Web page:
The reviews for The Many Saints of Newark, the highly-anticipated The Sopranos prequel film, have begun to hit the internet this week, and based on the initial response from critics across the country, longtime fans of the iconic, seminal television series from close to two decades ago will be thrilled to return to the world of David Chase’s New Jersey mobsters.
Below, find a round-up of The Many Saints of Newark reviews to see if you want to check out the 1960’s Newark-set Sopranos prequel, which will release in theaters and on HBO Max next Friday, October 1. In total, at the time of this writing, The Many Saints of Newark has a 77% critics score on Rotten Tomatoes.
But first, the official synopsis for The Many Saints of Newark, via Warner Bros.:
Young Anthony Soprano is growing up in one of the most tumultuous eras in Newark’s history, becoming a man just as rival gangsters begin to rise up and challenge the all-powerful DiMeo crime family’s hold over the increasingly race-torn city. Caught up in the changing times is the uncle he idolizes, Dickie Moltisanti, who struggles to manage both his professional and personal responsibilities–and whose influence over his impressionable nephew will help make the teenager into the all-powerful mob boss we’ll later come to know: Tony Soprano.
And now, onto the reviews.
My review, for BroBible:
In a vacuum, as a purely cinematic experience, The Many Saints of Newark is alright — it’s a formulaic, slow-burning 1970s crime drama through and through. But as an exercise in nostalgia, as a trip down memory lane and into the legend behind arguably television’s greatest ever story, it’s a masterclass, instantly transporting fans of The Sopranos back into a world they haven’t been to in over a decade, to a time period they’ve never seen before, and still managing to make it feel like returning home.
Todd McCarthy, for Deadline:
Just about everything here is well and no doubt accurately observed — the family-owned stores, the simmering animosities, the braggadocio of the men, the short tempers and, something new, the increasing unwillingness of the women to automatically accept and kowtow to the men’s whims and egos, even if they remain subservient to them.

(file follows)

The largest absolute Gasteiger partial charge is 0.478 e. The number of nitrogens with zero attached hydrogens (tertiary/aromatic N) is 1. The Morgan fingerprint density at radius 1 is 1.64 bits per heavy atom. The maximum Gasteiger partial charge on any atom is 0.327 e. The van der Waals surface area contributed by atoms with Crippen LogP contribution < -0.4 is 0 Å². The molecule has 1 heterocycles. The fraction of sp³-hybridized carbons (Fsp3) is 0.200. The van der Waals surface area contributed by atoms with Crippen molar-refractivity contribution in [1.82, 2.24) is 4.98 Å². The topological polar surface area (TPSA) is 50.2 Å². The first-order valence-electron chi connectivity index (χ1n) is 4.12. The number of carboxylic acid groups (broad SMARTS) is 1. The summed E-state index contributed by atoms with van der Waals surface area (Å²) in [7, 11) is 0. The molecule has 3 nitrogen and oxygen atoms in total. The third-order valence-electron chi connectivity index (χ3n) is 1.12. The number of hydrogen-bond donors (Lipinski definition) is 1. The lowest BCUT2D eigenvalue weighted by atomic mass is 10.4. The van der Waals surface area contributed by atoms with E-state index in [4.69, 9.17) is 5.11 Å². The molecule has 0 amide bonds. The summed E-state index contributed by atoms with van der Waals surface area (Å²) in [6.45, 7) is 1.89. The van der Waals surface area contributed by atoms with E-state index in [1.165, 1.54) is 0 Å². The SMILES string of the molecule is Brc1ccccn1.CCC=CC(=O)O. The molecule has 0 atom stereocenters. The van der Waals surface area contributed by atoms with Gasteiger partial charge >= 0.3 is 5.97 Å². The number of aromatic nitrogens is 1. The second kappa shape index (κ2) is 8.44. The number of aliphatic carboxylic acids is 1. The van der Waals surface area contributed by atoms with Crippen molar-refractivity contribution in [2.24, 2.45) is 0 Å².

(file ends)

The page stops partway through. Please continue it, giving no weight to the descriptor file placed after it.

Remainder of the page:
Mike Ryan, for Uproxx:
Let it be known to anyone reading this: The Many Saints of Newark is not a Tony Soprano origin story. Though, it’s not completely disingenuous to label it that way because there are many events that happen in this movie that no doubt influence the future Tony. But, here, mostly, Tony is an observer. My point is I’d hate for anyone to dismiss this movie for that reason alone. Because there’s a lot going on in The Many Saints of Newark – a movie I haven’t been able to stop thinking about since I saw it a few weeks ago.
David Rooney, for The Hollywood Reporter:
David Chase wants to have it both ways, delivering a treat for diehard fans as well as a stand-alone movie not dependent on detailed knowledge of the series. As a result, the film expands on the Sopranos foundations but not the series’ perspective. The Many Saints of Newark is more of a diverting footnote than an invaluable extension of the show’s colossal legacy.
Matt Goldberg, for Collider:
If you approach the film simply through the eyes of young Tony Soprano, you’ll likely be disappointed, because that’s not the film that creator and co-writer David Chase set out to make here. Instead, he has crafted a film that gets to the heart of American myth and the sins we allow ourselves to perpetuate out of greed, lust, envy, and pride, but all under the cover that somehow these can be justified whether it’s through good deeds or simple restitution. Like The Sopranos, we see boys playing at being men with horrific consequences. The Many Saints of Newark is much bigger than a Tony Soprano origin story, and it’s all the richer for it.
The Many Saints of Newark stars Michael Gandolfini as Tony Soprano, Jon Bernthal as Giovanni “Johnny Boy” Soprano, Corey Stoll as Junior Soprano, Vera Farmiga as Livia Soprano, Billy Magnussen as Paulie “Walnuts” Gualtieri, John Magaro as Silvio Dante, Alessandro Nivola as Dickie Moltisanti, and Leslie Odom Jr, Ray Liotta, and Joey Diaz in undisclosed roles. The Alan Taylor-directed film will hit theaters and HBO Max on Friday, October 1.